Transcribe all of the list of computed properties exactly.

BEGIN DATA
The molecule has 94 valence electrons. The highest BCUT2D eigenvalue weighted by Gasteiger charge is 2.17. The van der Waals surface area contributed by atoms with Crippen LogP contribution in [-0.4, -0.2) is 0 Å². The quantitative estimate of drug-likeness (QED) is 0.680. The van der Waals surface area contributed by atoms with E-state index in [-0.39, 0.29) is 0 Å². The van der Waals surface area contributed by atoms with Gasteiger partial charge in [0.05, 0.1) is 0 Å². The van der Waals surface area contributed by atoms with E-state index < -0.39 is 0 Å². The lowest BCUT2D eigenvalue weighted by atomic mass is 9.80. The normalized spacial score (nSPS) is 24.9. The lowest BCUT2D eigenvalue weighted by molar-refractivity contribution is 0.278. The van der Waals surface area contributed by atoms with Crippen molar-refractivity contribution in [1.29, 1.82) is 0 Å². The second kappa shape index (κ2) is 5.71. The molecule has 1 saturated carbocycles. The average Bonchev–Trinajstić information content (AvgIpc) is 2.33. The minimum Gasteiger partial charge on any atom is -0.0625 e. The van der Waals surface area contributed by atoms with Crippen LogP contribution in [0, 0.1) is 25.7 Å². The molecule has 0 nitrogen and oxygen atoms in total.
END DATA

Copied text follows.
The molecule has 94 valence electrons. The highest BCUT2D eigenvalue weighted by Gasteiger charge is 2.17. The van der Waals surface area contributed by atoms with Crippen LogP contribution in [-0.4, -0.2) is 0 Å². The quantitative estimate of drug-likeness (QED) is 0.680. The van der Waals surface area contributed by atoms with E-state index in [-0.39, 0.29) is 0 Å². The van der Waals surface area contributed by atoms with Gasteiger partial charge in [0.05, 0.1) is 0 Å². The van der Waals surface area contributed by atoms with E-state index < -0.39 is 0 Å². The lowest BCUT2D eigenvalue weighted by atomic mass is 9.80. The normalized spacial score (nSPS) is 24.9. The lowest BCUT2D eigenvalue weighted by molar-refractivity contribution is 0.278. The van der Waals surface area contributed by atoms with Crippen molar-refractivity contribution in [1.29, 1.82) is 0 Å². The second kappa shape index (κ2) is 5.71. The molecule has 1 saturated carbocycles. The average Bonchev–Trinajstić information content (AvgIpc) is 2.33. The minimum Gasteiger partial charge on any atom is -0.0625 e. The van der Waals surface area contributed by atoms with Crippen LogP contribution in [0, 0.1) is 25.7 Å². The molecule has 0 nitrogen and oxygen atoms in total.